If you’ve ever struggled with mental health, you know how heavy the stigma is and how hard it is to break. Two old friends of mine, Michal and Amanda, have set out to do just that. They have created an organization called Worth More than Many Sparrows which is fighting to dismantle the stigmas surrounding mental illness all while telling people like you that they are worthy.
I am happy to say that I am now a part of the wonderful organization they have created, and have been given the opportunity to interview the co-founders. Their project means a lot to me, as a sufferer of mental illness and I hope you will find some good in it, too.
Check it out once you’re done reading. Enjoy!
What is WMTMS and its purpose?
Our purpose is to create and foster a community that strives to end the stigma surrounding mental illness. We want to have a community where people feel safe and unashamed to share their stories. It’s so important for people to understand that a mental illness does not define them.
How did you come up with the idea and start it?
I (Amanda) decided to tell Michal that we had the same scars and it went from there! After realizing we both struggled with similar issues, we thought it’d be cool if we could reach out to other people who might feel alone.
Who do you hope to reach?
We hope to reach people who have a mental illness, or know someone who does-or really anyone who recognizes that mental illness is just as “normal” as a physical illness.
We we also want to develop a community that uplifts each other, promotes kindness, and truly spreads love rather than hate-that goes beyond our specific focus, but I think it’s relevant in today’s world.
What does WMTMS mean to you, personally?
Michal: This project, as a whole, is bigger than myself. As a child I experienced constant spiritual warfare; Satan wanted to see me dead. It didn’t seem right for a four-year old to talk about suicide, but I did, and I spoke of it often. Once I reached an age where I understood what spiritual warfare meant, I started searching for reasons as to why Satan began attacking me when I was just a child.
WMTMS is one of the reasons, I believe, and here’s why: we’re building a community of people who want to end the stigma surrounding mental illness. The stigma is what forces us into silence, and silence is how Satan captures our hearts, and ultimately captures our lives. Anorexia, anxiety, depression, Obsessive-compulsive disorder, and suicidal ideation are just some of the things I’ve battled during my life thus far, and for so many years I felt alone in them. But I’m not.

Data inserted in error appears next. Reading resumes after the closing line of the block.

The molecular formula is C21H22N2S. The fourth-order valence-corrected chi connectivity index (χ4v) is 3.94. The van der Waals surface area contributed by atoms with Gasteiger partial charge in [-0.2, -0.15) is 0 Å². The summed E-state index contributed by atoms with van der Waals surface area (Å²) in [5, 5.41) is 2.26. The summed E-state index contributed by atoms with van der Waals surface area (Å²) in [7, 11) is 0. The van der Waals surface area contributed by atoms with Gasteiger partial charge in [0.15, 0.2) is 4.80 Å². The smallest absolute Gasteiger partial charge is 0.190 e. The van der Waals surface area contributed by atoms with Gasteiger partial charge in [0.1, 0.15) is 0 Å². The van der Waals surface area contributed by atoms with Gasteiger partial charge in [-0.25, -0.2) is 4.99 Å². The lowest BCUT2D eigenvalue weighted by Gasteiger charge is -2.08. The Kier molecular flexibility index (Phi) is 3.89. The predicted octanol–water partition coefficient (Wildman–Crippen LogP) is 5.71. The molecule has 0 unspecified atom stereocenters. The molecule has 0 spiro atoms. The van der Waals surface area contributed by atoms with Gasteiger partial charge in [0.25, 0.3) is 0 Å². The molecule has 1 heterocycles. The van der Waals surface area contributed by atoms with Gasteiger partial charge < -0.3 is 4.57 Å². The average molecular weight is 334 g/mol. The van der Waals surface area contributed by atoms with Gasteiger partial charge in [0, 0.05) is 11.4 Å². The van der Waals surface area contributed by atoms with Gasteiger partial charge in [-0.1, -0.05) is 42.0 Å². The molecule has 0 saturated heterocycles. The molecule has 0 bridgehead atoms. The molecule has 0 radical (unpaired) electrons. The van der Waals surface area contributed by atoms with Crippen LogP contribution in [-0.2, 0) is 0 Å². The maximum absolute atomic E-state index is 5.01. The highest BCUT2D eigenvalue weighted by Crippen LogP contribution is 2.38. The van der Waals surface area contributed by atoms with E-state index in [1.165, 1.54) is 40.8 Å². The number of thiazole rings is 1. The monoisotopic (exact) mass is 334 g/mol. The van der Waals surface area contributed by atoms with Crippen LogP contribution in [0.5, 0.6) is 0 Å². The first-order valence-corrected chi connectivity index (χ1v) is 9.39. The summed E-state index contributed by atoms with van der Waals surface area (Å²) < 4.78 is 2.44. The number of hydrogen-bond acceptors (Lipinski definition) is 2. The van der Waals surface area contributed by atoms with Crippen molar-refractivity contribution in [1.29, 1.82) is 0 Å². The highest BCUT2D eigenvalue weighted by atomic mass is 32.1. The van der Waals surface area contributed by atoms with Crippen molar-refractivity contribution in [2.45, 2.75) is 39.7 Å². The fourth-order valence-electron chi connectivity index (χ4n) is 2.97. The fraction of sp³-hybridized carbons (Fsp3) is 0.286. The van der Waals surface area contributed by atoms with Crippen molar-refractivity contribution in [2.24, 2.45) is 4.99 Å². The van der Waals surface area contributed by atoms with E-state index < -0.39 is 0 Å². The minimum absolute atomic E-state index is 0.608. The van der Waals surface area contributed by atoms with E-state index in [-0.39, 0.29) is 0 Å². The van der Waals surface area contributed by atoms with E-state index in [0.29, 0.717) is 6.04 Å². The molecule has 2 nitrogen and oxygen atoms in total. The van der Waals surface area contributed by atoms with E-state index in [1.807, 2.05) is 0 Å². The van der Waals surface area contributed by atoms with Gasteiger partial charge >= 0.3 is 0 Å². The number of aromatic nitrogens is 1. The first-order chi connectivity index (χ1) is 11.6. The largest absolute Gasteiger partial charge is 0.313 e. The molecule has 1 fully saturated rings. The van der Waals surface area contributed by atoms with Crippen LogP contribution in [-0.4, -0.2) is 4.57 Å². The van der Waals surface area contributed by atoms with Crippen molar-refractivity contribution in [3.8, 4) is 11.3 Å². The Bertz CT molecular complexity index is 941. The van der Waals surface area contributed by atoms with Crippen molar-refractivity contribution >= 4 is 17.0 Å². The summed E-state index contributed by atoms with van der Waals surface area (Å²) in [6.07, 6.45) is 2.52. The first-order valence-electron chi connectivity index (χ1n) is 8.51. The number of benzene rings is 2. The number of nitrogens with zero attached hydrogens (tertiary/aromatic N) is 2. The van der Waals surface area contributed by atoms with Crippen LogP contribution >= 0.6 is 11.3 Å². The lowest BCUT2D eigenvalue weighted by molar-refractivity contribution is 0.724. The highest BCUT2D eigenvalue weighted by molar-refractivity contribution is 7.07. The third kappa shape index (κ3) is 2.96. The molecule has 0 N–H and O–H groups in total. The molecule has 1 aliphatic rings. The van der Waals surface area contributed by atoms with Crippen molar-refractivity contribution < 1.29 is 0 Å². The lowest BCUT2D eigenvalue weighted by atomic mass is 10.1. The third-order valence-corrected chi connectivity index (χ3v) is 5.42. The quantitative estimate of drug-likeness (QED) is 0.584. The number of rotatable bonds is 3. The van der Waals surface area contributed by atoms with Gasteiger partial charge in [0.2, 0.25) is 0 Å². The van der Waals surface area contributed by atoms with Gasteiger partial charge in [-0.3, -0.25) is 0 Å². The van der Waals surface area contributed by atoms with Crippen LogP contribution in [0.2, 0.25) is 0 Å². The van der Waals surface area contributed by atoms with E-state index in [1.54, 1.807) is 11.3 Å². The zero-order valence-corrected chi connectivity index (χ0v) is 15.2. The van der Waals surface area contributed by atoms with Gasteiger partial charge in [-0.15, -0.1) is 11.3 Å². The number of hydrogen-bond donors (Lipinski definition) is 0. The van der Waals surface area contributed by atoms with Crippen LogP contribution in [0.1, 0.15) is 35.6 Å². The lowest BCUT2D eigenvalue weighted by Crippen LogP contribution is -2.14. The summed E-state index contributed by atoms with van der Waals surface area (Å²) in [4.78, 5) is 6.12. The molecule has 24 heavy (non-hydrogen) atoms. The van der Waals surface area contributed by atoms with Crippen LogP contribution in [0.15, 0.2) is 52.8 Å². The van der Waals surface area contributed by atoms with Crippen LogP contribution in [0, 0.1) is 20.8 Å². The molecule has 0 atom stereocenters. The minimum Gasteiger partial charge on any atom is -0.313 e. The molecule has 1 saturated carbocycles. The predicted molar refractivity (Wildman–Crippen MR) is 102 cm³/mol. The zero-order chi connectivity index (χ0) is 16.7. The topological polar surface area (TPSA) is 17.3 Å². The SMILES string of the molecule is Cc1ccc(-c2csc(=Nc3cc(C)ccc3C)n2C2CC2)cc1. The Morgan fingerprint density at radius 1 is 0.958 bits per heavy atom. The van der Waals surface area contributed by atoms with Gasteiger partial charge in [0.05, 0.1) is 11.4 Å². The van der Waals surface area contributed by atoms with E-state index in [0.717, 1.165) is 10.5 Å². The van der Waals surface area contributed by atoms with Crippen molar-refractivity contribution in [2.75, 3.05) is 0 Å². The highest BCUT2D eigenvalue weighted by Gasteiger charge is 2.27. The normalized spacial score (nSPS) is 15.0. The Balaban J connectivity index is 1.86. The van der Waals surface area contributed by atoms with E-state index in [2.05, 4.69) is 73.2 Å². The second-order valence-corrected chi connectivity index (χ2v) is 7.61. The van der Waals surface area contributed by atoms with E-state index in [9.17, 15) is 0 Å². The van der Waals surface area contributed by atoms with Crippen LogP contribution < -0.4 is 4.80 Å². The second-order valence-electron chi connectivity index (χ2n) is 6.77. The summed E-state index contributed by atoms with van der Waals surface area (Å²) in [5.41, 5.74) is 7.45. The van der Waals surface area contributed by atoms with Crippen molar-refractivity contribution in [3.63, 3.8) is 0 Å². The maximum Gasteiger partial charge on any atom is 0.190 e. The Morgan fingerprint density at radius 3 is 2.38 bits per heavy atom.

We’re all broken people, but WMTMS is here to remind everyone that although we’re broken, we aren’t alone. We’re loved, worthy, and deeply needed here.
Amanda: Worth More Than Many Sparrows is a constant reminder to me that no matter what I do, where I go, or how badly I screw things up that I am worthy of love, friendship, forgiveness, and salvation. I have Matthew 10:29-31 written on post-it notes all over my desk at work, on posters at home, on notes on my phone-anywhere that I think I might need a gentle reminder.
When you’re prone to anxiety, depression, and negative thoughts, you need to constantly remind yourself that you are worthy of more than that. WMTMS gives me that reminder.
Where do you hope WMTMS will be in 5 years?
Michal: Our team has consisted of only two people until recently, as we have just added a third. What I’ve learned is that in order to be successful, you have to put a lot, and I mean a lot, of care and thought into your project, whatever it is. My hope is that our team continues to grow and flourish.
My philosophy is this: Nobody knows everything, but everyone knows something. I’ve had to humble myself in this endeavor, as I don’t possess all the talents I wish I did. As people, though, we are created to complement each other. We need each other, and our project is a testimony to that. I’m a writer but my artistic skills are lacking. That’s where I invite others to use their talents.
As our team continues to grow, my hope is that WMTMS will become a lifestyle brand. I want people to be able to take us wherever they go, as a reminder that everyone is worthy.